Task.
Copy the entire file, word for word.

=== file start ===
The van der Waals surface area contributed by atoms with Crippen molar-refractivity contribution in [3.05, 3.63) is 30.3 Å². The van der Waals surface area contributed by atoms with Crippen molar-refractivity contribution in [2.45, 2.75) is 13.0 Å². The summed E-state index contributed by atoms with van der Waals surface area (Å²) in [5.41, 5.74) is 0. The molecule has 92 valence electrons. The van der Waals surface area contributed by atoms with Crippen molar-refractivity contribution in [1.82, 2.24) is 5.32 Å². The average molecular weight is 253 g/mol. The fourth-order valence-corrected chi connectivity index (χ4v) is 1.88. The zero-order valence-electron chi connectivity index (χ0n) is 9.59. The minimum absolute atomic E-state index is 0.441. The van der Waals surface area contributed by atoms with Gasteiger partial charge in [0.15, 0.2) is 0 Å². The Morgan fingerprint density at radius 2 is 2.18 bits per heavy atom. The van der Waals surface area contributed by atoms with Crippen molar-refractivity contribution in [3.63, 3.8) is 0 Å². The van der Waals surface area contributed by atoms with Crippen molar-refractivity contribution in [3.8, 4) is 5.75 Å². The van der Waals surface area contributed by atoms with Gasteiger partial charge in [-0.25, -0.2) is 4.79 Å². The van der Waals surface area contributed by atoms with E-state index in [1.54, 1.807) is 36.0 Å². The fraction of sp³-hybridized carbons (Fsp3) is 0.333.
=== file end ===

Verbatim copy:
The van der Waals surface area contributed by atoms with Crippen molar-refractivity contribution in [3.05, 3.63) is 30.3 Å². The van der Waals surface area contributed by atoms with Crippen molar-refractivity contribution in [2.45, 2.75) is 13.0 Å². The summed E-state index contributed by atoms with van der Waals surface area (Å²) in [5.41, 5.74) is 0. The molecule has 92 valence electrons. The van der Waals surface area contributed by atoms with Crippen molar-refractivity contribution in [1.82, 2.24) is 5.32 Å². The average molecular weight is 253 g/mol. The fourth-order valence-corrected chi connectivity index (χ4v) is 1.88. The zero-order valence-electron chi connectivity index (χ0n) is 9.59. The minimum absolute atomic E-state index is 0.441. The van der Waals surface area contributed by atoms with Gasteiger partial charge in [0.15, 0.2) is 0 Å². The Morgan fingerprint density at radius 2 is 2.18 bits per heavy atom. The van der Waals surface area contributed by atoms with Crippen molar-refractivity contribution in [3.63, 3.8) is 0 Å². The van der Waals surface area contributed by atoms with Crippen molar-refractivity contribution in [3.8, 4) is 5.75 Å². The van der Waals surface area contributed by atoms with Gasteiger partial charge in [-0.25, -0.2) is 4.79 Å². The van der Waals surface area contributed by atoms with E-state index in [1.54, 1.807) is 36.0 Å². The fraction of sp³-hybridized carbons (Fsp3) is 0.333.